Dan Palmier founded Boston’s UC Funds, LLC, in 2010. During his time with the loans solution provider, which is valued at almost $1 billion, Dan Palmier has given back to a number of organizations throughout the city, particularly to Boston’s Catholic Schools Foundation. When he is not working or supporting Boston schools, Daniel Palmier enjoys attending Boston Celtics games. He has been a season ticket holder with the team for more than a decade.
February 19 and July 1, 2015, are two dates circled on every calendar in the Boston Celtics front office. By one of those two days, the National Basketball Association (NBA) trade deadline and the start of free agency (respectively), president of basketball operations Danny Ainge should have a clear idea of what will be happening with the team’s star player, point guard Rajon Rondo. Rondo has spent all eight of his professional seasons with the Celtics, though his two most recent campaigns have been limited to a combined 68 games due to a torn ACL. The injury is one of several factors the rebuilding Celtics must consider in their negotiations with Rondo, who will be looking for a significant raise from his $12.9 million 2014-2015 salary.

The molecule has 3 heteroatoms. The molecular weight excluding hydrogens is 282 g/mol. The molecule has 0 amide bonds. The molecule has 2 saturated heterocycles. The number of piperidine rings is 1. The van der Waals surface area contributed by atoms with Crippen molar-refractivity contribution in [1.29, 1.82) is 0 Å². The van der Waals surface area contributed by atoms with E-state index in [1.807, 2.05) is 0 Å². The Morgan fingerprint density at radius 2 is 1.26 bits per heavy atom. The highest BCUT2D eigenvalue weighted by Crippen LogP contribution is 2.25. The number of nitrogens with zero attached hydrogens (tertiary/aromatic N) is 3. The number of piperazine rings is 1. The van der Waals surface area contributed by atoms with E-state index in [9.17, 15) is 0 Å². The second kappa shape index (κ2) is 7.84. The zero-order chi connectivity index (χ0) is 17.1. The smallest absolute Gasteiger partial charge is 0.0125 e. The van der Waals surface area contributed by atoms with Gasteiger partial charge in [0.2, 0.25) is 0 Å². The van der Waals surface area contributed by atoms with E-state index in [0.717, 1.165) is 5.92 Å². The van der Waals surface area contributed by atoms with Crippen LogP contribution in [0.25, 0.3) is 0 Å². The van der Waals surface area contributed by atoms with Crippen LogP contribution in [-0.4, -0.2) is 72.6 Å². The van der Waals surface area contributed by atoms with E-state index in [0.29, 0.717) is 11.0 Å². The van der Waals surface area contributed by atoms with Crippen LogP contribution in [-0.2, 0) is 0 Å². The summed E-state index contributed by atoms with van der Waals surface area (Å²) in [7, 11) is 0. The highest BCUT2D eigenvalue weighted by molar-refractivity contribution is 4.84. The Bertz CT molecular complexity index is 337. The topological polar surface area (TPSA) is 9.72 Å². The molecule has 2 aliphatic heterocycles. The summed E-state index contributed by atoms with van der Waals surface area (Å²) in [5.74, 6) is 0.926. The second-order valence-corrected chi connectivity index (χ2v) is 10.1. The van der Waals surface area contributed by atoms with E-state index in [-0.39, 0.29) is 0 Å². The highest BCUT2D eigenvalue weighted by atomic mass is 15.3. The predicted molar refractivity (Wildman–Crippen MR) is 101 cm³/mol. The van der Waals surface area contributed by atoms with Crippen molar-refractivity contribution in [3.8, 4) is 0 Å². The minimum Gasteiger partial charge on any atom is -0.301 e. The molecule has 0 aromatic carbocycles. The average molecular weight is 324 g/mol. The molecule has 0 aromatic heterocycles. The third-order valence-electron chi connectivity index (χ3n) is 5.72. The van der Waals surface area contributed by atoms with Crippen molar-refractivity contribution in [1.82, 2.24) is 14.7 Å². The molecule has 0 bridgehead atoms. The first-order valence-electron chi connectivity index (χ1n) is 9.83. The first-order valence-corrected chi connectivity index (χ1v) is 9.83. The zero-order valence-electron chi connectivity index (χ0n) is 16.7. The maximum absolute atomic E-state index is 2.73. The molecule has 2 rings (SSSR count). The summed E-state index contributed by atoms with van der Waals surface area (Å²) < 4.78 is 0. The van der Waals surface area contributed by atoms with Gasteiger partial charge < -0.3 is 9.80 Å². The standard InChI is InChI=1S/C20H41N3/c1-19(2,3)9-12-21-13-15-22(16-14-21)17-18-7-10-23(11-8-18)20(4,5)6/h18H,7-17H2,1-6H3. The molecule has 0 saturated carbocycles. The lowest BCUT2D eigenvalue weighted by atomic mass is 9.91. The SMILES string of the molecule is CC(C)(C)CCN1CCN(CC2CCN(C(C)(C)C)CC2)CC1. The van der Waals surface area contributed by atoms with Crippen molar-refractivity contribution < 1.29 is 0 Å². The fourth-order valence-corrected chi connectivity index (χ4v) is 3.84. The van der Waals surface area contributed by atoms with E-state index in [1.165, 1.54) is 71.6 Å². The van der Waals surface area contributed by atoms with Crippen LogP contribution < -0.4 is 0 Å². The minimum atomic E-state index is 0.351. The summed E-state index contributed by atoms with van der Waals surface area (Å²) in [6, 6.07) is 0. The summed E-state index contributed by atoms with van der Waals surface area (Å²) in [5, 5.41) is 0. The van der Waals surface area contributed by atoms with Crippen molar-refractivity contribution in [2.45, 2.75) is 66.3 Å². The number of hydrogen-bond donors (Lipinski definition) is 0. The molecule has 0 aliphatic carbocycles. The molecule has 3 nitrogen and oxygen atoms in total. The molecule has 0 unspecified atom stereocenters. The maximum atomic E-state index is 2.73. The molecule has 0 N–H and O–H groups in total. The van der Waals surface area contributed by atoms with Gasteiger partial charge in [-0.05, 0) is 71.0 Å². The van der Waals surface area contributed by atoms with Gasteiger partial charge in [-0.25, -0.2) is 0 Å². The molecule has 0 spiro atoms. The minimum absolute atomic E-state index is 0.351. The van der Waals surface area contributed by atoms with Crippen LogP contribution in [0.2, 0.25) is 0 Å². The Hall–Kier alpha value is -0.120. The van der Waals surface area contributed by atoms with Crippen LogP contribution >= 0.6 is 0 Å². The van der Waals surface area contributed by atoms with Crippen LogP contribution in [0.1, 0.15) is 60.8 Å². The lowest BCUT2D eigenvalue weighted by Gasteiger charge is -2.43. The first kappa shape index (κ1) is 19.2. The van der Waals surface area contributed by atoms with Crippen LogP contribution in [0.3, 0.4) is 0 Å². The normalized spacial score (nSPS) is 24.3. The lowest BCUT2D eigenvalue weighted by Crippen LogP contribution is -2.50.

As a team that finished last season with the fourth worst record in the league and has been projected to win fewer than 30 games next year, the Celtics may not offer the competitive environment to which a player of Rondo’s caliber has grown accustomed. He has, after all, played in two NBA Finals series and recorded individual achievements such as four All-Star berths and a pair of league assist leader awards. Boston will also use the next several months to gauge the abilities of rookie point guard Marcus Smart, the sixth overall pick in the recent draft, as a replacement for Rondo.